How to split up the $600,000 of revenue between the corporate owners and the 3 listing team members is a “problem” that we can surely solve to the general satisfaction of all. [n5]
To this point, the analysis has done nothing creative at the corporate level to improve on the existing model. While we might all agree in the theoretical analysis above, and in the assertion that the potential talent is already out there, if we can only find it, combine it and develop it … but therein lies the rub!
Without reforming the broker management model (more precisely, the corporate side of the equation), it is highly unlikely that we would be able to recruit and develop the talent, much less keep it. Once the entrepreneurial team model is proven, teams would have a huge incentive to simply form their own little company and keep the profits, unless the corporate side offers sufficient and sustainable value to justify the cost.
We can apply the same division-of-labor principles to improving the value proposition offered to agents by the company. Broker managers are asked to wear many hats (recruiting, training, administering), with duties quite analogous to the personal producing agent. By bringing in partners with complementary skills that cover the gamut, a far better product can be developed for agents. If we can extrapolate out to Fortune 500 status (where the overhead of paying a senior management team can be covered), the ultimate real estate company would have at least the following separate roles (plus CEO):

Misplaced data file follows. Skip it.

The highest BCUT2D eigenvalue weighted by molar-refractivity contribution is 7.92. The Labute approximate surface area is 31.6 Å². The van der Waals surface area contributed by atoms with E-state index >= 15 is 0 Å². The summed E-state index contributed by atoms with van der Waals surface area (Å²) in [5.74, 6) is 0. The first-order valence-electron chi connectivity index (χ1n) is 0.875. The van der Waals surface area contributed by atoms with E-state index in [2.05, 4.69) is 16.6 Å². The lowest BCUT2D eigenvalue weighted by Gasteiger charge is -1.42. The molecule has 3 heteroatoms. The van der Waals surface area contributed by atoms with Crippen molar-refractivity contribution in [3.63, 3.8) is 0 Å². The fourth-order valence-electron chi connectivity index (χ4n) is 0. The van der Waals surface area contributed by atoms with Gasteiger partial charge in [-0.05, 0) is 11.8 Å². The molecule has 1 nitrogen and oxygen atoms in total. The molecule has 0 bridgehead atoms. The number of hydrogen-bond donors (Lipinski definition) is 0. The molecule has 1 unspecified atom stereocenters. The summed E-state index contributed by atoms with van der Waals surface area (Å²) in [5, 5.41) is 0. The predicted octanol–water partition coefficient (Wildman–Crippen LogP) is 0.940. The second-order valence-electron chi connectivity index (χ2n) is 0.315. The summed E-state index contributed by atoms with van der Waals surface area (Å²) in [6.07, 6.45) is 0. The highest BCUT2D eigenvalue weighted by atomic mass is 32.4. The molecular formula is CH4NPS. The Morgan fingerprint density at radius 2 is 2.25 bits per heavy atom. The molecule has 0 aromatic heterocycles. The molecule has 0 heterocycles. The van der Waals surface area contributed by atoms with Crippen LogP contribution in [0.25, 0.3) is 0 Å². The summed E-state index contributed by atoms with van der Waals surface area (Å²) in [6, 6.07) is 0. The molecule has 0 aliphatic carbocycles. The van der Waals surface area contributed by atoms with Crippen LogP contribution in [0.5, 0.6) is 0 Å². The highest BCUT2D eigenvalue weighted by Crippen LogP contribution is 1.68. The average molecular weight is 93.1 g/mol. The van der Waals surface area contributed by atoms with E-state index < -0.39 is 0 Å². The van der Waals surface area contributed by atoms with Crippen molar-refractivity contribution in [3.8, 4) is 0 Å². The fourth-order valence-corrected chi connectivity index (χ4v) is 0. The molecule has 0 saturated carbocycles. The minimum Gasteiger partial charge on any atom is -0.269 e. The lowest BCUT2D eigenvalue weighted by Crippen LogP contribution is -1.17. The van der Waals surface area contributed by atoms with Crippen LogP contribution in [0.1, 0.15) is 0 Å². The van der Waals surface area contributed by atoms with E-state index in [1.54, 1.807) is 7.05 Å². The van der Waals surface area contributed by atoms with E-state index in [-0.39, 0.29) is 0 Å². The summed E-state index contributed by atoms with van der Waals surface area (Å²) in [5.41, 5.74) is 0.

1. Chief Operating Officer (streamlining administrative functions)
2. HR director in charge of recruiting
3. HR director in charge of training (2 and 3 are NOT the same talent set)
4. HR director in charge of compensation management and compliance
5. Chief technology officer
6. Chief marketing officer (print and television media)
7. Chief marketing officer (social media and online advertising)